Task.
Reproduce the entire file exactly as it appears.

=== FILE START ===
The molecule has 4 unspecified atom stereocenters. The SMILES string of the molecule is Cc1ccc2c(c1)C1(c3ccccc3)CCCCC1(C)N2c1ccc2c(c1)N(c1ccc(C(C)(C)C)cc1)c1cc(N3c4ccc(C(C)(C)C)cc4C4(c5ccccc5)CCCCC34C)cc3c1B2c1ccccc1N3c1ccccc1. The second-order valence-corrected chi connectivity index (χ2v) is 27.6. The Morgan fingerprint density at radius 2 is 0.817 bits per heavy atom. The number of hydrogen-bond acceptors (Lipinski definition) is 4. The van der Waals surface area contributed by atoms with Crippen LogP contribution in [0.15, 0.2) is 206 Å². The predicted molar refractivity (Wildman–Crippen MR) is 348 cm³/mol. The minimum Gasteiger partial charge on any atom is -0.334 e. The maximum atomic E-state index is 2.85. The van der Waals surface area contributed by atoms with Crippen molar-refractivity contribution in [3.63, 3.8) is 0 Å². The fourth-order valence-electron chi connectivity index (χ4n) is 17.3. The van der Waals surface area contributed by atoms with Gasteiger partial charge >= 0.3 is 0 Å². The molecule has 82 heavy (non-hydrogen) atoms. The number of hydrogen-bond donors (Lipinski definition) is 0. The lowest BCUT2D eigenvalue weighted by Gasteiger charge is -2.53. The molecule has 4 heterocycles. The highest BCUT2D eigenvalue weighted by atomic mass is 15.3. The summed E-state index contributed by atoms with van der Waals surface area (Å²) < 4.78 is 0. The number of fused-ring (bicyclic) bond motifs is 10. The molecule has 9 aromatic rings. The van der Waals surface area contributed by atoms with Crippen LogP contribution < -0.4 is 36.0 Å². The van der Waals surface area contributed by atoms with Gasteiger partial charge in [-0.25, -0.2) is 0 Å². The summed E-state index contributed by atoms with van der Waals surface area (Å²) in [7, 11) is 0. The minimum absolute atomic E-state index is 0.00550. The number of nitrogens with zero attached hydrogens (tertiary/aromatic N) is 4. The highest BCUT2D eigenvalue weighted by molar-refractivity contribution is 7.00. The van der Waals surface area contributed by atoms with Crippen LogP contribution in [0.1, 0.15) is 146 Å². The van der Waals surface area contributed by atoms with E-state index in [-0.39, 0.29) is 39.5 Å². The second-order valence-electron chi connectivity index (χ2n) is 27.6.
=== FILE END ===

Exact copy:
The molecule has 4 unspecified atom stereocenters. The SMILES string of the molecule is Cc1ccc2c(c1)C1(c3ccccc3)CCCCC1(C)N2c1ccc2c(c1)N(c1ccc(C(C)(C)C)cc1)c1cc(N3c4ccc(C(C)(C)C)cc4C4(c5ccccc5)CCCCC34C)cc3c1B2c1ccccc1N3c1ccccc1. The second-order valence-corrected chi connectivity index (χ2v) is 27.6. The Morgan fingerprint density at radius 2 is 0.817 bits per heavy atom. The number of hydrogen-bond acceptors (Lipinski definition) is 4. The van der Waals surface area contributed by atoms with Crippen LogP contribution in [0.15, 0.2) is 206 Å². The predicted molar refractivity (Wildman–Crippen MR) is 348 cm³/mol. The minimum Gasteiger partial charge on any atom is -0.334 e. The maximum atomic E-state index is 2.85. The van der Waals surface area contributed by atoms with Crippen molar-refractivity contribution in [3.63, 3.8) is 0 Å². The fourth-order valence-electron chi connectivity index (χ4n) is 17.3. The van der Waals surface area contributed by atoms with Gasteiger partial charge >= 0.3 is 0 Å². The molecule has 82 heavy (non-hydrogen) atoms. The number of hydrogen-bond donors (Lipinski definition) is 0. The lowest BCUT2D eigenvalue weighted by Gasteiger charge is -2.53. The molecule has 4 heterocycles. The highest BCUT2D eigenvalue weighted by atomic mass is 15.3. The summed E-state index contributed by atoms with van der Waals surface area (Å²) < 4.78 is 0. The number of fused-ring (bicyclic) bond motifs is 10. The molecule has 9 aromatic rings. The van der Waals surface area contributed by atoms with Crippen LogP contribution < -0.4 is 36.0 Å². The van der Waals surface area contributed by atoms with Gasteiger partial charge in [-0.25, -0.2) is 0 Å². The summed E-state index contributed by atoms with van der Waals surface area (Å²) in [7, 11) is 0. The minimum absolute atomic E-state index is 0.00550. The number of nitrogens with zero attached hydrogens (tertiary/aromatic N) is 4. The highest BCUT2D eigenvalue weighted by molar-refractivity contribution is 7.00. The van der Waals surface area contributed by atoms with Crippen LogP contribution in [0.1, 0.15) is 146 Å². The van der Waals surface area contributed by atoms with E-state index in [-0.39, 0.29) is 39.5 Å². The second-order valence-electron chi connectivity index (χ2n) is 27.6.